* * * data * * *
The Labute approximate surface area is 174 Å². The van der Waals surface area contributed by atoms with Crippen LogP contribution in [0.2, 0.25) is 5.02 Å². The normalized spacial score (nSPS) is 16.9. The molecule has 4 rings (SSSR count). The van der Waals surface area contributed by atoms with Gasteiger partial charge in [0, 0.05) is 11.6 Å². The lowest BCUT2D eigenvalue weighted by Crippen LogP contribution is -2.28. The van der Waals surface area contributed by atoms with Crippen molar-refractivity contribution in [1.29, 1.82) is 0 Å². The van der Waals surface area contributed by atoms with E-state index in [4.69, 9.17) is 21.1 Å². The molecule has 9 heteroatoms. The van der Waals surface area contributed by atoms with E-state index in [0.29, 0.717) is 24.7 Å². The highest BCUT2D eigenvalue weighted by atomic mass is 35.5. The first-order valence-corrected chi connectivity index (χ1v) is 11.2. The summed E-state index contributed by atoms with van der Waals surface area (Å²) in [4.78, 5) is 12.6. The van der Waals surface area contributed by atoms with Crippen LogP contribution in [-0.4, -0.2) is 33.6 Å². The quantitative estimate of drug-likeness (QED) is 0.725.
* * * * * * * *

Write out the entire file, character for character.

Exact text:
The Labute approximate surface area is 174 Å². The van der Waals surface area contributed by atoms with Crippen LogP contribution in [0.2, 0.25) is 5.02 Å². The normalized spacial score (nSPS) is 16.9. The molecule has 4 rings (SSSR count). The van der Waals surface area contributed by atoms with Gasteiger partial charge in [0, 0.05) is 11.6 Å². The lowest BCUT2D eigenvalue weighted by Crippen LogP contribution is -2.28. The van der Waals surface area contributed by atoms with Crippen molar-refractivity contribution in [1.29, 1.82) is 0 Å². The van der Waals surface area contributed by atoms with E-state index in [4.69, 9.17) is 21.1 Å². The molecule has 9 heteroatoms. The van der Waals surface area contributed by atoms with E-state index in [0.29, 0.717) is 24.7 Å². The highest BCUT2D eigenvalue weighted by atomic mass is 35.5. The first-order valence-corrected chi connectivity index (χ1v) is 11.2. The summed E-state index contributed by atoms with van der Waals surface area (Å²) in [4.78, 5) is 12.6. The van der Waals surface area contributed by atoms with Crippen LogP contribution in [-0.4, -0.2) is 33.6 Å². The quantitative estimate of drug-likeness (QED) is 0.725.